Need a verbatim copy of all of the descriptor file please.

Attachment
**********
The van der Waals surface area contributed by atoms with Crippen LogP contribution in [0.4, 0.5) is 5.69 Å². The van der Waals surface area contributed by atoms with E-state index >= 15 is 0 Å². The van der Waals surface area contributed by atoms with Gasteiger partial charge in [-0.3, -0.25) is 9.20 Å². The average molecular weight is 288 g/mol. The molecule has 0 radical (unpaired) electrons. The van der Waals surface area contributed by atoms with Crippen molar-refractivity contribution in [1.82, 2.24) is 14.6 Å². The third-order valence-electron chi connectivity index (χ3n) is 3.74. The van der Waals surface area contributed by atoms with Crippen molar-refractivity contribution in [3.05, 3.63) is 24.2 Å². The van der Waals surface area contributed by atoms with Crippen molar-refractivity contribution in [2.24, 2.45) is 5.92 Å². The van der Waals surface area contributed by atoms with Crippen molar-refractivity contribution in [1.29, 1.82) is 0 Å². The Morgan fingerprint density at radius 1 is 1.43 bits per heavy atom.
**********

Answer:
The van der Waals surface area contributed by atoms with Crippen LogP contribution in [0.4, 0.5) is 5.69 Å². The van der Waals surface area contributed by atoms with E-state index >= 15 is 0 Å². The van der Waals surface area contributed by atoms with Gasteiger partial charge in [-0.3, -0.25) is 9.20 Å². The average molecular weight is 288 g/mol. The molecule has 0 radical (unpaired) electrons. The van der Waals surface area contributed by atoms with Crippen molar-refractivity contribution in [1.82, 2.24) is 14.6 Å². The third-order valence-electron chi connectivity index (χ3n) is 3.74. The van der Waals surface area contributed by atoms with Crippen molar-refractivity contribution in [3.05, 3.63) is 24.2 Å². The van der Waals surface area contributed by atoms with Crippen molar-refractivity contribution in [2.24, 2.45) is 5.92 Å². The van der Waals surface area contributed by atoms with Crippen molar-refractivity contribution in [1.29, 1.82) is 0 Å². The Morgan fingerprint density at radius 1 is 1.43 bits per heavy atom.